There isn't a surefire way to prevent becoming a victim, but you can minimize the risks. Start by asking questions: find out how your personal information is going to be used and let a company or association know if you don't want something disclosed.
Invest in a locked mailbox or post office box to secure your mail from thieves. Don't throw away papers. Businesses, associations and individuals should invest in a crosscut shredder to assure that the information is properly destroyed and cannot be pieced together. If you have a fireplace, burn the paperwork instead.
So you've opted out of all the junk mail and phone solicitations; but what do you do if you think you've become a victim? Close the accounts that you believe had been victimized and contact the fraud departments of any one of the three major credit bureaus to place a fraud alert on your credit file.
According to the FTC, "the fraud alert requests creditors to contact you before opening any new accounts or making any changes to your existing accounts. As soon as the credit bureau confirms your fraud alert, the other two credit bureaus will be automatically notified to place fraud alerts, and all three credit reports will be sent to you free of charge."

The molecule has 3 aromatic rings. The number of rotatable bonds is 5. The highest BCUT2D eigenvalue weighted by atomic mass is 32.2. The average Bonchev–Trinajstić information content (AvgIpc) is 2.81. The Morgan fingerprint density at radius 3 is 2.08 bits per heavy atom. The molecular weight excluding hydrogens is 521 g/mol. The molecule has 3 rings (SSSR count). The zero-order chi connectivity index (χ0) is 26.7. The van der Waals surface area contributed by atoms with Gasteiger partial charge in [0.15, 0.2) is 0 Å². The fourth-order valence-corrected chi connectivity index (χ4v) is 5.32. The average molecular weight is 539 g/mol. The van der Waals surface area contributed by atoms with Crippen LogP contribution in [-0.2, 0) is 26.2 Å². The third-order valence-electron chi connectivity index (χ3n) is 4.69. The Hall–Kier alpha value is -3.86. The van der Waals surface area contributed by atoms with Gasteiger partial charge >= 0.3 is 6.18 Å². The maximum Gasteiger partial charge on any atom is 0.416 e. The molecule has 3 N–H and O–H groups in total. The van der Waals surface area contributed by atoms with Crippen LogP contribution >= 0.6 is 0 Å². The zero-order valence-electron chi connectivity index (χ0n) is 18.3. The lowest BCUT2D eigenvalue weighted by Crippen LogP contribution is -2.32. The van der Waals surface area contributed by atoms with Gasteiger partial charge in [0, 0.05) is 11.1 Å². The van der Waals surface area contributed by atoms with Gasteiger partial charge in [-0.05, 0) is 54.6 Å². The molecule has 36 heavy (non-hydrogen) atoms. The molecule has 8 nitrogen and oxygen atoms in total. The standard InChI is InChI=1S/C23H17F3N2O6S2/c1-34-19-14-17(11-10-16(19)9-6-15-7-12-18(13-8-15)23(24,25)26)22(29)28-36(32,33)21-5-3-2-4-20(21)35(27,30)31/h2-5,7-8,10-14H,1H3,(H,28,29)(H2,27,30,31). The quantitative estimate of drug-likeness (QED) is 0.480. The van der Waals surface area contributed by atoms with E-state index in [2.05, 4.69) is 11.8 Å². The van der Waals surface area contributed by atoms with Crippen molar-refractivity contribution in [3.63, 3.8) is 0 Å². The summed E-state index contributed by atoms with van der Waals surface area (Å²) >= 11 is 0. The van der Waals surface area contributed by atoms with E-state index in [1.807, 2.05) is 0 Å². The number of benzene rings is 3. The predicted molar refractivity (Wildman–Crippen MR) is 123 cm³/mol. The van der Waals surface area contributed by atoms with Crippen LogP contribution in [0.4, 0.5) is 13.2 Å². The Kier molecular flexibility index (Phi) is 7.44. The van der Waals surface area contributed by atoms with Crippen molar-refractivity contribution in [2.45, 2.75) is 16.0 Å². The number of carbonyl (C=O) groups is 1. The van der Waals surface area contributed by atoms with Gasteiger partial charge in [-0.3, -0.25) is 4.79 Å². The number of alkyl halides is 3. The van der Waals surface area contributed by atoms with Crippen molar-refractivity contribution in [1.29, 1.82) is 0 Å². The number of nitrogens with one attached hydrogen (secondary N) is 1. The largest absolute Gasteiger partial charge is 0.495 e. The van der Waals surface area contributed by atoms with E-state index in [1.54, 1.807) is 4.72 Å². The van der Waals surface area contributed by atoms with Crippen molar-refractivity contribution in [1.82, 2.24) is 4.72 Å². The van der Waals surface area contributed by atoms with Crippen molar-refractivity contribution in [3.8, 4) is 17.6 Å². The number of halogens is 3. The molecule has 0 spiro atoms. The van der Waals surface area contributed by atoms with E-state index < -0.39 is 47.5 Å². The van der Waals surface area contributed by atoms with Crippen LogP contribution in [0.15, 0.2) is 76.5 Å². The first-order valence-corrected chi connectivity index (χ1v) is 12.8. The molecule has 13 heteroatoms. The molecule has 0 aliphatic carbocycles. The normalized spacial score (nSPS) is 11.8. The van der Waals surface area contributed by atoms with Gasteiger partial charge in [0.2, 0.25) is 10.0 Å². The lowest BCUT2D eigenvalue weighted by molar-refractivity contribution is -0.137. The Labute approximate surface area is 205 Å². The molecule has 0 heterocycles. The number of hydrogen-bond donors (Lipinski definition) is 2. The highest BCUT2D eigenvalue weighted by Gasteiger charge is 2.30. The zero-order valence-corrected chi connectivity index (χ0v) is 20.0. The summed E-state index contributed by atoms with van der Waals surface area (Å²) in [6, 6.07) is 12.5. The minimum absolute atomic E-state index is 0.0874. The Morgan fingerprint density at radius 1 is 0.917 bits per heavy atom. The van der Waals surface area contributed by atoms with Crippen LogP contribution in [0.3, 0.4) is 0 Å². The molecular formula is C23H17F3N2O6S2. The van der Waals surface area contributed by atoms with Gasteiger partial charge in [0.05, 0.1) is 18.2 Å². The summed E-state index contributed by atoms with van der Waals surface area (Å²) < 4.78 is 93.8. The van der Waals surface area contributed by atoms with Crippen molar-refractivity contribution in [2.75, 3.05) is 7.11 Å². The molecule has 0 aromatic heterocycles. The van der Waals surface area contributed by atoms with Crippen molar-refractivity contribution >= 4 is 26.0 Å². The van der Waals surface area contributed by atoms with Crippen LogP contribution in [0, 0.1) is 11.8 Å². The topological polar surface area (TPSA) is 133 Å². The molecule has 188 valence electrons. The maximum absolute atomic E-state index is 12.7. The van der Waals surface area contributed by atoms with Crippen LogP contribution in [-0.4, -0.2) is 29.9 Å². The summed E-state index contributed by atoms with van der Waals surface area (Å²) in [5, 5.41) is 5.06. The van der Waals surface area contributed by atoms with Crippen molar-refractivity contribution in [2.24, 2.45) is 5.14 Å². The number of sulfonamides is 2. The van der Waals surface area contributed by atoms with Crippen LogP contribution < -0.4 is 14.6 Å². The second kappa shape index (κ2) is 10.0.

Once you have completed these steps, file a police report and a report with the Federal Trade Commission. The FTC maintains a database of identity theft cases used by law enforcement agencies for investigations.
If a management company thinks their Web site may have been compromised, it's their responsibility to notify their clients immediately. Similarly, says Beals, "If a board feels they may have been compromised, they have an obligation to notify their members, and their bank - depending on what information was posted - and take steps to minimize their financial [exposure]. It's better to be safe than sorry."